Yucca? Agave? What's the difference? Many folks find it hard to tell one big round rosette of sword-like spiny leaves from another big round spiny plant.
The easy answer is they are all related, anyway. They are all kin to grasses and lack wood (a designation that also applies to palms). They all also grow in an elegant spiral, the crown forming a lovely rosette. The main thing to know is that agave, century plants, flower once then die, while yuccas flower every single year, and often live for years longer than agaves.
Yucca flowers are great. Produced in giant clusters of big, bold, creamy white flowers on tall stalks, the flowers open at night and last a number of days. Every night the base of each flower fills with nectar while they release a sweet fragrance to entice their favorite pollinator, the yucca moth.
Yuccas come in many different sizes, forms, and degrees of "stickeryness." Some have narrow pointed leaves, others have broad relaxed leaves. Consider what effect you are going for in your landscape before you plant one.
There are many ways to classify yuccas, but since this discussion is about them as pleasing landscape plants, let's look at their overall forms. These can be divided into four main groupings.
Tall trunk and branching yuccas with multiple branches. This group includes the famous Joshua tree (Yucca brevifolia) from the Mojave Desert. Joshua trees slowly grow to reach 30 feet high and 30 feet wide. For a more tropical look, choose the spineless yucca (Y. elephantipes), with bright green leaves; this plant also reaches 30 feet but only around 15 wide. Tropical indeed, it looks like it has been living in tropical Margaritaville. Not the right selection if you like tidy plants.
Tall trunk yuccas that don't branch very much include the soaptree yucca (Yucca elata), reaching 20 feet tall, with graceful green leaves. These make tidy, bold and striking accent plants. The roots are used for shampoo. Blue yucca (Yucca rigida) from the Chihuahuan Desert has upright silvery blue leaves. It reaches 12 feet and spreads its arms to five feet, and looks dramatic in a yard that has blue tones.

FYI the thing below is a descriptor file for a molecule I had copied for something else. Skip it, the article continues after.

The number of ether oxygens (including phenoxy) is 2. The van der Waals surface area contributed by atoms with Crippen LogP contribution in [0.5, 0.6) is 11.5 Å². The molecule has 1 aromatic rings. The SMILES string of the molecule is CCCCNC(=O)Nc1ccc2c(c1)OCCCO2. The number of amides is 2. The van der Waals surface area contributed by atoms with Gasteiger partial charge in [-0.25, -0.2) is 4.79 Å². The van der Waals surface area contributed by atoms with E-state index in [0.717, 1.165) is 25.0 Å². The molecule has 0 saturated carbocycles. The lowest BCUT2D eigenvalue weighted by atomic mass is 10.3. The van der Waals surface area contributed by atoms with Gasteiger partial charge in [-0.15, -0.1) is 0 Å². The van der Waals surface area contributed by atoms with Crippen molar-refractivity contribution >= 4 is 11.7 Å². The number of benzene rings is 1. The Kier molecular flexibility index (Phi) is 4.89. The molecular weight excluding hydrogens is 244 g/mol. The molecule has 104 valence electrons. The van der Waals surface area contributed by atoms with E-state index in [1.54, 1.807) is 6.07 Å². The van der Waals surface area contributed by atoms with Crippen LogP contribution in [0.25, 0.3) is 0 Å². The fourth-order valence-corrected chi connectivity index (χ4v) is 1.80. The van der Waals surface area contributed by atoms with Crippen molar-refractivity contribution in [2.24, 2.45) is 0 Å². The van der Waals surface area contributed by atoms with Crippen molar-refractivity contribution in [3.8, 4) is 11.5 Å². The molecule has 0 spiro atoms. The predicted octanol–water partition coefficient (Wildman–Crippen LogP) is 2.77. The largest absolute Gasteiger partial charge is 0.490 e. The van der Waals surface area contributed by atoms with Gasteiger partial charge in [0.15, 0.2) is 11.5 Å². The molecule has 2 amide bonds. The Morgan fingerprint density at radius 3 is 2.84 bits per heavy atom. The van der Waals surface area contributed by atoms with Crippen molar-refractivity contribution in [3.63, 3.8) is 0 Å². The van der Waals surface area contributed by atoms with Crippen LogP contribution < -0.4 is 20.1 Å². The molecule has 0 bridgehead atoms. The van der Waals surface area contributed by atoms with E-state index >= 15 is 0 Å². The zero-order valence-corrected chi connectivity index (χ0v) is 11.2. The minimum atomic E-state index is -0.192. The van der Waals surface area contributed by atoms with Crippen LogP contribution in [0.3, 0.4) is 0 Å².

Short yuccas that form clumps with many heads include the very sharp Spanish dagger or aloe yucca (Yucca aloifolia) with individuals to 10 feet tall and five feet around. Mojave yucca (Y. schidigera) has olive green leaves which look nice with creosote bushes. Individuals generally reach around six feet tall and three feet wide.
Short yuccas that very rarely branch or pup but often get very big around include Our Lord's candle (Yucca whipplei), reaching three feet tall and six feet wide with striking, rigid, gray-green leaves. The pendulous yucca (Yucca recurvifolia) is a fast-growing yucca reaching six feet tall and around with softly recurved, faintly bluish leaves. The banana yucca (Y. baccata) also falls in this group, reaching three feet tall and five feet wide. Best of all, the banana yucca produces highly edible young fruit. Steamed, they taste similar to artichoke hearts.
Just remember that some of these yuccas can get very large, and plan your planting accordingly. The good and bad news is that most yuccas can not be pruned. The branching ones could have a limb removed if you wish, but yucca quickly die if their central rosette is injured. The practice of cutting off older dead leaves is also hazardous to yucca health. They need those leaves to shade their trunk. If you give an old dead leaf a gentle tug and it falls off, then that species can have its dead leaves removed. If it won't come off, "leaf" it alone.
Jacqueline has been writing about gardening in the Southwest for close to three decades. She is currently working on a book on growing and using the herbs of Father Kino's Mission Gardens.